It really comes down to a matter of preference. I tend to lean towards deeper reds and almost purples for '20s because I associate bright red so much with the 1950s and 1960s, and I wear it all the time. I also just like the way dark colors work as a counterbalance to dark eyes, creating that trifecta of dark makeup on a plain face that so reminds me of the flapper look.
Regardless of the color, the shape of '20s lips isn't just a natural mouth. Aim for a pronounced "bow" in your top lip and a smaller lower lip that is very full only in the center. I achieve this with stick concealer: spread concealer around your mouth and over the outer edges of your lips, blending towards your inner lips. Then use liner or the outside edge of the lipstick to trace the shape you want--an overdrawn top bow and full top lip (or less, depending on your feelings) with an underdrawn (I start to come in way early) bottom lip that is your whole lip only at the center bottom--then fill in with lipstick. Voila! A perfect pout!

5. Accessorize!

It was fashionable to wear hair accessories across the forehead or bangs instead of on top, like a headband. I think it's super dumb, but it is the easiest way to look like a flapper. I used some string sequins that i had on hand, but the possibilities are endless.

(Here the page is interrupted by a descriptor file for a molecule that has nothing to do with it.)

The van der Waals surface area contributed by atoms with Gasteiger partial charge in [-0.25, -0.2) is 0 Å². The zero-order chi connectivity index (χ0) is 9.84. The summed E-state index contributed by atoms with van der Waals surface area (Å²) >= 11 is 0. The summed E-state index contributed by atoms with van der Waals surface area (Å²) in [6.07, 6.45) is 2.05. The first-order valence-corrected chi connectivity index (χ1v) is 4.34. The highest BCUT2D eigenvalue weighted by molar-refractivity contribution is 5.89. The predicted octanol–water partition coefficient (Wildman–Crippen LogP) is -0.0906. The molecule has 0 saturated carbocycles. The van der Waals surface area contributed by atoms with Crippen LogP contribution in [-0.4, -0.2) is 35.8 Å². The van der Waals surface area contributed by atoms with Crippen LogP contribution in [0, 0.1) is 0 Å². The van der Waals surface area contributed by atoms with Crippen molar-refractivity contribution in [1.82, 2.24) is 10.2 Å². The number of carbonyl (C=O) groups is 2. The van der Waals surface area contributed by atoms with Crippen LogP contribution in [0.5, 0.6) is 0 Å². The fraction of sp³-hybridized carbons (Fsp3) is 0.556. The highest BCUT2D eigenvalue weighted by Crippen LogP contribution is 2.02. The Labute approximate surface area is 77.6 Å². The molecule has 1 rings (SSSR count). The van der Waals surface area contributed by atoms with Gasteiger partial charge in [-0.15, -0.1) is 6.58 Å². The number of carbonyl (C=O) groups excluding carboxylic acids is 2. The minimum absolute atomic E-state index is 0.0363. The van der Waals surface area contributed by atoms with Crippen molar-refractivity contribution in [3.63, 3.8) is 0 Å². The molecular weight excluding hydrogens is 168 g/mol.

a simple band
all the bling, '20s style
6. Attitude
Really, it's all about the attitude. I am much more of a goof, and therefore tend to go for the Helen Kane look, but draw some inspiration from these bada** ladies.

Josephine  Baker
Zelda Fitzgerald
the Minneapolis Park Board girls' rifle team
Clara Bow
Bonnie Elizabeth Parker
(of Bonnie and Clyde)
one more Josephine Baker, because she is THE COOLEST

and Betty Boop! Wait...what?
Helen Kane: the "Boop-boop-a-doop" girl! (aka, Betty Boop)
I don't typically do tips/tutorial posts, so I hope this was helpful! If nothing else, be inspired to flapper it up if you go to see The Great Gatsby this weekend.

No comments:

Post a Comment